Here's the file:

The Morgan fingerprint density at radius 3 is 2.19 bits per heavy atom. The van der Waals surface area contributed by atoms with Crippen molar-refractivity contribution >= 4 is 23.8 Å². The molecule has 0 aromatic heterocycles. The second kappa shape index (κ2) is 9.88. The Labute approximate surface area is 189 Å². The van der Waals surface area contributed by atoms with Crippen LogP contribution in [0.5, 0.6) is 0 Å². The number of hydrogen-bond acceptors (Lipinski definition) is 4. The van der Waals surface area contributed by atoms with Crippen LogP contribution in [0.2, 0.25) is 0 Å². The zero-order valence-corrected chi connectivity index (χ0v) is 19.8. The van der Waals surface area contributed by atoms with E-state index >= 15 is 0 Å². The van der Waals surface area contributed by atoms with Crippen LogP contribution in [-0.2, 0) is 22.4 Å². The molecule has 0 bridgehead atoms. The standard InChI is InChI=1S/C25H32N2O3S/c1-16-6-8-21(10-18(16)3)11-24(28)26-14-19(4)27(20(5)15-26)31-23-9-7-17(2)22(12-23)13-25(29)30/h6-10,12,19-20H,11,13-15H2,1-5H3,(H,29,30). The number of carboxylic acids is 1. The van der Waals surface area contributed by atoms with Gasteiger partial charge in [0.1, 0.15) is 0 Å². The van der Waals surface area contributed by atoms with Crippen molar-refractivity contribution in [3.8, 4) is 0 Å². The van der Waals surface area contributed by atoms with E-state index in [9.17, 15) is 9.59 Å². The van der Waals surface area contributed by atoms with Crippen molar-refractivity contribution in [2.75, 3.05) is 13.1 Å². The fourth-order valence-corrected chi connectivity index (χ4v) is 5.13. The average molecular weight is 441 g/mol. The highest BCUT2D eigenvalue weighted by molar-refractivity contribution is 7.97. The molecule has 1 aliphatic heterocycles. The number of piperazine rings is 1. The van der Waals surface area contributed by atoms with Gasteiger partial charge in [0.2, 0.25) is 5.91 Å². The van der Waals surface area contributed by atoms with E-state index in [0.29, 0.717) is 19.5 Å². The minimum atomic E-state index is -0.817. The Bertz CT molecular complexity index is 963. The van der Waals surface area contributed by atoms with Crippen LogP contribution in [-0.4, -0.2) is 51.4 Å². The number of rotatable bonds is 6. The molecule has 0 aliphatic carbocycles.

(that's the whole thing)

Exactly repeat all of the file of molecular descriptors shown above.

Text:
The Morgan fingerprint density at radius 3 is 2.19 bits per heavy atom. The van der Waals surface area contributed by atoms with Crippen molar-refractivity contribution >= 4 is 23.8 Å². The molecule has 0 aromatic heterocycles. The second kappa shape index (κ2) is 9.88. The Labute approximate surface area is 189 Å². The van der Waals surface area contributed by atoms with Crippen LogP contribution in [0.5, 0.6) is 0 Å². The number of hydrogen-bond acceptors (Lipinski definition) is 4. The van der Waals surface area contributed by atoms with Crippen LogP contribution in [0.2, 0.25) is 0 Å². The zero-order valence-corrected chi connectivity index (χ0v) is 19.8. The van der Waals surface area contributed by atoms with E-state index >= 15 is 0 Å². The van der Waals surface area contributed by atoms with Crippen LogP contribution in [-0.2, 0) is 22.4 Å². The molecule has 0 bridgehead atoms. The standard InChI is InChI=1S/C25H32N2O3S/c1-16-6-8-21(10-18(16)3)11-24(28)26-14-19(4)27(20(5)15-26)31-23-9-7-17(2)22(12-23)13-25(29)30/h6-10,12,19-20H,11,13-15H2,1-5H3,(H,29,30). The number of carboxylic acids is 1. The van der Waals surface area contributed by atoms with Gasteiger partial charge in [0.1, 0.15) is 0 Å². The van der Waals surface area contributed by atoms with Crippen molar-refractivity contribution in [3.8, 4) is 0 Å². The van der Waals surface area contributed by atoms with E-state index in [9.17, 15) is 9.59 Å². The van der Waals surface area contributed by atoms with Crippen molar-refractivity contribution in [2.75, 3.05) is 13.1 Å². The fourth-order valence-corrected chi connectivity index (χ4v) is 5.13. The average molecular weight is 441 g/mol. The highest BCUT2D eigenvalue weighted by molar-refractivity contribution is 7.97. The molecule has 1 aliphatic heterocycles. The number of piperazine rings is 1. The van der Waals surface area contributed by atoms with Gasteiger partial charge in [0.2, 0.25) is 5.91 Å². The van der Waals surface area contributed by atoms with E-state index in [0.29, 0.717) is 19.5 Å². The minimum atomic E-state index is -0.817. The Bertz CT molecular complexity index is 963. The van der Waals surface area contributed by atoms with Crippen LogP contribution in [-0.4, -0.2) is 51.4 Å². The number of rotatable bonds is 6. The molecule has 0 aliphatic carbocycles.